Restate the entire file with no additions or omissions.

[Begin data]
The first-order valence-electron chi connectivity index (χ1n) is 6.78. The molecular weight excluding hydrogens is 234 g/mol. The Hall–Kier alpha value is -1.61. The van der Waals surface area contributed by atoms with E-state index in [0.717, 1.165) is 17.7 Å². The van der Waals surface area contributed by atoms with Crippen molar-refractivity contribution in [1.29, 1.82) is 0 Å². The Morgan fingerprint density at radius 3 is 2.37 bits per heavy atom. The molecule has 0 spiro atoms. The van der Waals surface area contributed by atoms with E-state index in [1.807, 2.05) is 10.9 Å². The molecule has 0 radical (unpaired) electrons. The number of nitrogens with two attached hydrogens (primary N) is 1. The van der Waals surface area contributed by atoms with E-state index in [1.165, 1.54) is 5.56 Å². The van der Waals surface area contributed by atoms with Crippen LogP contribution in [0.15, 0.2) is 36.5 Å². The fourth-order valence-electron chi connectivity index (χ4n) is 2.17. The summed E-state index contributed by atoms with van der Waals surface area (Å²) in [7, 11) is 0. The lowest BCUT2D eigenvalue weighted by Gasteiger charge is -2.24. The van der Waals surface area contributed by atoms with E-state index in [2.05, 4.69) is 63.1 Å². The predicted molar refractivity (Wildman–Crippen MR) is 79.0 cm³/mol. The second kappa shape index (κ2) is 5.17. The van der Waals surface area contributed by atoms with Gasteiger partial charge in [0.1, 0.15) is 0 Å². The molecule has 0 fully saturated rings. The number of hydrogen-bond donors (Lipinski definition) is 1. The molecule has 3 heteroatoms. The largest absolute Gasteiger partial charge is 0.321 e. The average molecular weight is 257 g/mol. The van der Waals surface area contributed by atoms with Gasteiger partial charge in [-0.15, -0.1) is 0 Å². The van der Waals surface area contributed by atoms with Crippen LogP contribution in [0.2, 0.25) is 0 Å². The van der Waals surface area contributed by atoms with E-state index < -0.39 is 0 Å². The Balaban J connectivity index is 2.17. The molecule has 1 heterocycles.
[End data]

The first-order valence-electron chi connectivity index (χ1n) is 6.78. The molecular weight excluding hydrogens is 234 g/mol. The Hall–Kier alpha value is -1.61. The van der Waals surface area contributed by atoms with E-state index in [0.717, 1.165) is 17.7 Å². The van der Waals surface area contributed by atoms with Crippen molar-refractivity contribution in [1.29, 1.82) is 0 Å². The Morgan fingerprint density at radius 3 is 2.37 bits per heavy atom. The molecule has 0 spiro atoms. The van der Waals surface area contributed by atoms with E-state index in [1.807, 2.05) is 10.9 Å². The molecule has 0 radical (unpaired) electrons. The number of nitrogens with two attached hydrogens (primary N) is 1. The van der Waals surface area contributed by atoms with E-state index in [1.165, 1.54) is 5.56 Å². The van der Waals surface area contributed by atoms with Crippen LogP contribution in [0.15, 0.2) is 36.5 Å². The fourth-order valence-electron chi connectivity index (χ4n) is 2.17. The summed E-state index contributed by atoms with van der Waals surface area (Å²) in [7, 11) is 0. The lowest BCUT2D eigenvalue weighted by Gasteiger charge is -2.24. The van der Waals surface area contributed by atoms with E-state index in [2.05, 4.69) is 63.1 Å². The predicted molar refractivity (Wildman–Crippen MR) is 79.0 cm³/mol. The second kappa shape index (κ2) is 5.17. The van der Waals surface area contributed by atoms with Gasteiger partial charge in [0.1, 0.15) is 0 Å². The molecule has 0 fully saturated rings. The number of hydrogen-bond donors (Lipinski definition) is 1. The molecule has 3 heteroatoms. The largest absolute Gasteiger partial charge is 0.321 e. The average molecular weight is 257 g/mol. The van der Waals surface area contributed by atoms with Gasteiger partial charge in [-0.15, -0.1) is 0 Å². The van der Waals surface area contributed by atoms with Crippen LogP contribution in [0.2, 0.25) is 0 Å². The van der Waals surface area contributed by atoms with E-state index < -0.39 is 0 Å². The Balaban J connectivity index is 2.17. The molecule has 1 heterocycles.